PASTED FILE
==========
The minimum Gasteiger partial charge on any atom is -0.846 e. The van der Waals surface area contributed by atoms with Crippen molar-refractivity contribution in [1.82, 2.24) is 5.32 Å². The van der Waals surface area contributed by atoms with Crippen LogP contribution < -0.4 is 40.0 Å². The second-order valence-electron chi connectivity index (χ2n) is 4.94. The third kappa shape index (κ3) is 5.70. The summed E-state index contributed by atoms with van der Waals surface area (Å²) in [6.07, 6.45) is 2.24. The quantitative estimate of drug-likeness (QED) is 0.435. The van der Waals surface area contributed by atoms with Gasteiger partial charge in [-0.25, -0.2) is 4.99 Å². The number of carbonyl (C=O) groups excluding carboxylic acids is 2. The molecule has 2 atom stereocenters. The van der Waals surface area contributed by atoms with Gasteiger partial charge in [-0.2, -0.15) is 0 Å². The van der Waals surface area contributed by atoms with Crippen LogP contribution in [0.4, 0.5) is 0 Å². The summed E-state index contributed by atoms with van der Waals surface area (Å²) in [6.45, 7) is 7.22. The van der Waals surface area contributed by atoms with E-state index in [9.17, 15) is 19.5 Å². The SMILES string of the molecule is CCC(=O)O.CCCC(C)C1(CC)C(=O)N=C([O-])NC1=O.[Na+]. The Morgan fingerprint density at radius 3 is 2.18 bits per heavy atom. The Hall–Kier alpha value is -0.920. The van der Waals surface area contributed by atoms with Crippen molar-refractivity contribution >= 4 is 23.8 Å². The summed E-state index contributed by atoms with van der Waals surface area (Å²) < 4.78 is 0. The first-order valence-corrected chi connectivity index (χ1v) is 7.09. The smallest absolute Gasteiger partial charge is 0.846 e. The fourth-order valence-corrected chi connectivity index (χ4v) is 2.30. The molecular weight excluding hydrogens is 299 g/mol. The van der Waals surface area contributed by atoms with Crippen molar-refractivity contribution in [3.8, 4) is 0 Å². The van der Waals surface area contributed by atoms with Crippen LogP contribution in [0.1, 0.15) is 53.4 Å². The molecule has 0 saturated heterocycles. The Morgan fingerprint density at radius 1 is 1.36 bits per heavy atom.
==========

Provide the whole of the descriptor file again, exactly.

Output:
The minimum Gasteiger partial charge on any atom is -0.846 e. The van der Waals surface area contributed by atoms with Crippen molar-refractivity contribution in [1.82, 2.24) is 5.32 Å². The van der Waals surface area contributed by atoms with Crippen LogP contribution < -0.4 is 40.0 Å². The second-order valence-electron chi connectivity index (χ2n) is 4.94. The third kappa shape index (κ3) is 5.70. The summed E-state index contributed by atoms with van der Waals surface area (Å²) in [6.07, 6.45) is 2.24. The quantitative estimate of drug-likeness (QED) is 0.435. The van der Waals surface area contributed by atoms with Gasteiger partial charge in [-0.25, -0.2) is 4.99 Å². The number of carbonyl (C=O) groups excluding carboxylic acids is 2. The molecule has 2 atom stereocenters. The van der Waals surface area contributed by atoms with Gasteiger partial charge in [-0.2, -0.15) is 0 Å². The van der Waals surface area contributed by atoms with Crippen LogP contribution in [0.4, 0.5) is 0 Å². The summed E-state index contributed by atoms with van der Waals surface area (Å²) in [6.45, 7) is 7.22. The van der Waals surface area contributed by atoms with E-state index in [9.17, 15) is 19.5 Å². The SMILES string of the molecule is CCC(=O)O.CCCC(C)C1(CC)C(=O)N=C([O-])NC1=O.[Na+]. The Morgan fingerprint density at radius 3 is 2.18 bits per heavy atom. The Hall–Kier alpha value is -0.920. The van der Waals surface area contributed by atoms with Crippen molar-refractivity contribution >= 4 is 23.8 Å². The summed E-state index contributed by atoms with van der Waals surface area (Å²) < 4.78 is 0. The first-order valence-corrected chi connectivity index (χ1v) is 7.09. The smallest absolute Gasteiger partial charge is 0.846 e. The fourth-order valence-corrected chi connectivity index (χ4v) is 2.30. The molecular weight excluding hydrogens is 299 g/mol. The van der Waals surface area contributed by atoms with Crippen molar-refractivity contribution in [3.8, 4) is 0 Å². The van der Waals surface area contributed by atoms with Crippen LogP contribution in [0.1, 0.15) is 53.4 Å². The molecule has 0 saturated heterocycles. The Morgan fingerprint density at radius 1 is 1.36 bits per heavy atom.